Let’s focus on our shared identity as HUMANS while fighting against injustice, brutality and violence in this world.
All HUMAN lives matter!
- Image 1 from Musée du Louvre, Paris
- Image 2 from usadailyexpress.com
- Image 3 from Pinterest
Until black lives matter, all lives don’t matter. If a woman’s son is killed and she is next to you and shouts “my sons life matters” would you shout “my sons life matters too!” No. Stop doing that. Black lives matter.
Thanks for your comment, Traanrekk. I do firmly believe that all lives matter. Your sons’ lives matter, my sons’ lives matter – any innocent life lost from senseless brutality matters regardless person’s race, age, gender, nationality and other identities. And I’ve seen a lot of innocent lives lost from violence and brutality – they all matter…
I agree completely ✌️❤️
Excellent post! The ‘Salad Bowl’ meme … I have used that very example many times … it is such an apt analogy. Every culture brings something to the table … we are richer for those things: dress, food, music, ideas. It’s a damn shame so many people are so wrapped up in their cloak of superiority that they cannot see this.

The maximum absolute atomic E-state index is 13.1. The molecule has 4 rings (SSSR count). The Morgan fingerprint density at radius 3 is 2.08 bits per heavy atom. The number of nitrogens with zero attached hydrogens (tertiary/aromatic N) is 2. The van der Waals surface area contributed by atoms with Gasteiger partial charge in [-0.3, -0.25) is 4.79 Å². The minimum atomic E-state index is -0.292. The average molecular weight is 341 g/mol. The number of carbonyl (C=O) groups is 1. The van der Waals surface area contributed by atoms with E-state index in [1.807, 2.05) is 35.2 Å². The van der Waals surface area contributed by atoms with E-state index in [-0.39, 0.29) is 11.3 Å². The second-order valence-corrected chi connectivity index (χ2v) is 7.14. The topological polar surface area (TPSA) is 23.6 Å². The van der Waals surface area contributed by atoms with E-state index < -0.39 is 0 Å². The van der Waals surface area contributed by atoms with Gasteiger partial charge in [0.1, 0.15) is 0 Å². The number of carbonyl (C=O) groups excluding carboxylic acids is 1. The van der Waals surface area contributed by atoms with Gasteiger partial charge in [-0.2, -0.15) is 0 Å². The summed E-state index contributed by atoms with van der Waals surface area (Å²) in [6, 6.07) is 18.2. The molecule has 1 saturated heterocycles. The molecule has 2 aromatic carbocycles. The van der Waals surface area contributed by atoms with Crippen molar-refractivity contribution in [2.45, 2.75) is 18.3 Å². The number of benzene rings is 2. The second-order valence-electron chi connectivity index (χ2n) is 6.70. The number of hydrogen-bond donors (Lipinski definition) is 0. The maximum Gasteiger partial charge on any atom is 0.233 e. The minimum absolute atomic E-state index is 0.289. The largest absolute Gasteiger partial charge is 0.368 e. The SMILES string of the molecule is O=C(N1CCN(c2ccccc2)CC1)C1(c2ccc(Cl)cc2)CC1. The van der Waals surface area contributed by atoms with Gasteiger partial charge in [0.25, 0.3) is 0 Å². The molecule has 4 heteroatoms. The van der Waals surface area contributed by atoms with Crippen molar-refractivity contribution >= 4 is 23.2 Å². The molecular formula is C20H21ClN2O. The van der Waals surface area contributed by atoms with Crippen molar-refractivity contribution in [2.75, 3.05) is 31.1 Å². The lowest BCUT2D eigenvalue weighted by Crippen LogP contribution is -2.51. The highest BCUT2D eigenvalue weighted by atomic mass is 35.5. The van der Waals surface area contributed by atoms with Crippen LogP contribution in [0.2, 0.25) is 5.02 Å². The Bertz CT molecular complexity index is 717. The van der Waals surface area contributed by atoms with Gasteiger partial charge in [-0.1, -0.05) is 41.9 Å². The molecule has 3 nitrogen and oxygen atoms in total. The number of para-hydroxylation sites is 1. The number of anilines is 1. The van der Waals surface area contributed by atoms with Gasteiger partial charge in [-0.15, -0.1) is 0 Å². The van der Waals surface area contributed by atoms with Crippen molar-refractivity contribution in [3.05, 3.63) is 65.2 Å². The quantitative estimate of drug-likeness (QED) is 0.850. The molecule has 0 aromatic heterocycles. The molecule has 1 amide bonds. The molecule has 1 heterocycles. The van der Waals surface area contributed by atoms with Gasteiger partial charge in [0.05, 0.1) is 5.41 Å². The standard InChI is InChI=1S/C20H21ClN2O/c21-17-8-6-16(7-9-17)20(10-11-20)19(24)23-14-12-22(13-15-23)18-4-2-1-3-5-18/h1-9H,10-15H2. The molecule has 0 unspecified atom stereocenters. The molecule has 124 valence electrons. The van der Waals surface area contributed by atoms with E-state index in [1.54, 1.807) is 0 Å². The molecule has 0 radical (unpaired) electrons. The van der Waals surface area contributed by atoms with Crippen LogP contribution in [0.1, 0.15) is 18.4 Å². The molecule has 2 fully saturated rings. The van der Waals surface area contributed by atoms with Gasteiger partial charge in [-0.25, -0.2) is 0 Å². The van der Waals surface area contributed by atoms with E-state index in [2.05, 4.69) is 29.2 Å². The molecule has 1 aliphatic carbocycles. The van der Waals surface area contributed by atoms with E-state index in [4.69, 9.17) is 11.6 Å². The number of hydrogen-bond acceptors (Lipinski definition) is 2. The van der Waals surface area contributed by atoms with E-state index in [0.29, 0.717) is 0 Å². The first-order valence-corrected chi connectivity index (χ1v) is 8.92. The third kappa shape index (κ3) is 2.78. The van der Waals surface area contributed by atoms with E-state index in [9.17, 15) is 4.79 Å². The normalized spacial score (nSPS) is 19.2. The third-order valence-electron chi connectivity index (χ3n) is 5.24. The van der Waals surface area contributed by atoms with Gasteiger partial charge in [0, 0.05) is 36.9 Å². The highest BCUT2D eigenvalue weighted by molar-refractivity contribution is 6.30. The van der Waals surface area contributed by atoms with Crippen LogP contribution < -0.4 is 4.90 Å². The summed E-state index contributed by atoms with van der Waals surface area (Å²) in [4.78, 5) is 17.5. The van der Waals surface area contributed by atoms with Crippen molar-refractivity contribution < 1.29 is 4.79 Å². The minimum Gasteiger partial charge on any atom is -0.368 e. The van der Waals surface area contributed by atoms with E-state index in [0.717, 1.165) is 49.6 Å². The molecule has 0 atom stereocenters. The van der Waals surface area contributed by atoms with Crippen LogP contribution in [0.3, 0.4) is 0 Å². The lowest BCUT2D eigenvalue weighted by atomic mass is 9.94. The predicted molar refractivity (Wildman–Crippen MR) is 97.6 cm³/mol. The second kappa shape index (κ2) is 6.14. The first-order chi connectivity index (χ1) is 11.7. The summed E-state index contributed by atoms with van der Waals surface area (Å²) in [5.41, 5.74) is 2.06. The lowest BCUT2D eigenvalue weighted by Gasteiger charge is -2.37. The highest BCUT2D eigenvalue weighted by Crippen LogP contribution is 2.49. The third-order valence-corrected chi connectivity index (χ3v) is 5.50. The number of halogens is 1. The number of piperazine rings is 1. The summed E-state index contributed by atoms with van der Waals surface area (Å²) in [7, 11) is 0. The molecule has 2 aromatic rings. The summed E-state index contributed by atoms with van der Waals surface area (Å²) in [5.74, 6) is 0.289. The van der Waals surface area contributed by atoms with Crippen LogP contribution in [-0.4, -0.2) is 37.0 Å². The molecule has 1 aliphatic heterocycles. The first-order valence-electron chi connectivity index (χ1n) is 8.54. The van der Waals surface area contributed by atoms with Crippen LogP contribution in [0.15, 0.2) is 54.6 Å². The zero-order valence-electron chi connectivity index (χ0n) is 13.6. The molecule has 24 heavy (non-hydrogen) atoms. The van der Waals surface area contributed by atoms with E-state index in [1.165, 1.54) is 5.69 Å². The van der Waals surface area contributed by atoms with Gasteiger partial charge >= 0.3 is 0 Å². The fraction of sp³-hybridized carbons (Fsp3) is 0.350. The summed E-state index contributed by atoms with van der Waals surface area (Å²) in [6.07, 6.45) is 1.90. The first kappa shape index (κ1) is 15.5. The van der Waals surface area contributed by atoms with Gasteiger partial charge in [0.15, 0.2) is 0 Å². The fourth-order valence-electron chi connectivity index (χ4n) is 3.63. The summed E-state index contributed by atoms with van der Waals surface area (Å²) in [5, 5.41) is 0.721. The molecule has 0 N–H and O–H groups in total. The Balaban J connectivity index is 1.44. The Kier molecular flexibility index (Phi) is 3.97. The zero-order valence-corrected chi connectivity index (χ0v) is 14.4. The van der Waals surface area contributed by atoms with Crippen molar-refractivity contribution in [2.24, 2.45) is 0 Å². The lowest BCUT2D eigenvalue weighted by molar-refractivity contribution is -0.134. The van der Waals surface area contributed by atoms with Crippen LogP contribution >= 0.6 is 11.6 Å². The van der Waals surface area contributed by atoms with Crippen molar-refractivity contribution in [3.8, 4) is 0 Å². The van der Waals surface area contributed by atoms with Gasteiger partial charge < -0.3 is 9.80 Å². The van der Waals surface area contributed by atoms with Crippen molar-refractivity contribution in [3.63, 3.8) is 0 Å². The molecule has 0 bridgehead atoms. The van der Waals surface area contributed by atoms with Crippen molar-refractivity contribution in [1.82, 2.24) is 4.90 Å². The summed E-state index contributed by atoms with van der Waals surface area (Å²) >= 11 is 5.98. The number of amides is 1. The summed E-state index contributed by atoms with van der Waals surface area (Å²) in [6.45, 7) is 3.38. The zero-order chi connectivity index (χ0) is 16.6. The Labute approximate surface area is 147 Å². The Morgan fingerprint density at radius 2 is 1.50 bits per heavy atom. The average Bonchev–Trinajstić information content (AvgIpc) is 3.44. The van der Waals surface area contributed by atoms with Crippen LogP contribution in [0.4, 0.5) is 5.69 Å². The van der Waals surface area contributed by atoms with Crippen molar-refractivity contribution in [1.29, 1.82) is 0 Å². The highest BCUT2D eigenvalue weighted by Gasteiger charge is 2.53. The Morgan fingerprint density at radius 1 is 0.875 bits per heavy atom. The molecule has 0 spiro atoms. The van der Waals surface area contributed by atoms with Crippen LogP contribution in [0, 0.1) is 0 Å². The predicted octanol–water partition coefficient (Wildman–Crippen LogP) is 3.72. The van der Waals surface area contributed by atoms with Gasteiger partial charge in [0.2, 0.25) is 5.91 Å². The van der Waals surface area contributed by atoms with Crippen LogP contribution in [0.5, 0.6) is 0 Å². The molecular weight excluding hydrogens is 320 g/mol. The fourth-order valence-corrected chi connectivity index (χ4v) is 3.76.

I love this quote by Jane Elliott. We ARE all different, yet all equal.
I’ve always quoted the salad bowl analogy.
But its a sad truth that all lives don’t matter equally, yet, which is why these movements are happening.
So true… And in different parts of the world this discrimination will be based on different components of our identities: race, ethnicity, gender, social status…
When someone says, ‘black lives matter’ they’re not saying white lives don’t matter, they’re saying black lives matter too. This isn’t about Black vs. White or Black vs. Blue, this is about the Human Race vs. Racism. There are people of all colors, races, and religions protesting peacefully, as is their right as American citizens. Maybe you should take a closer look at the groups who are causing the riots. I may not be black, but I’m outraged by the way the black community is treated. And I’m so tired of people who are safe and comfortable at home, who have never experienced racism talk about the issue as if it’s just another passing fad. Enough is enough!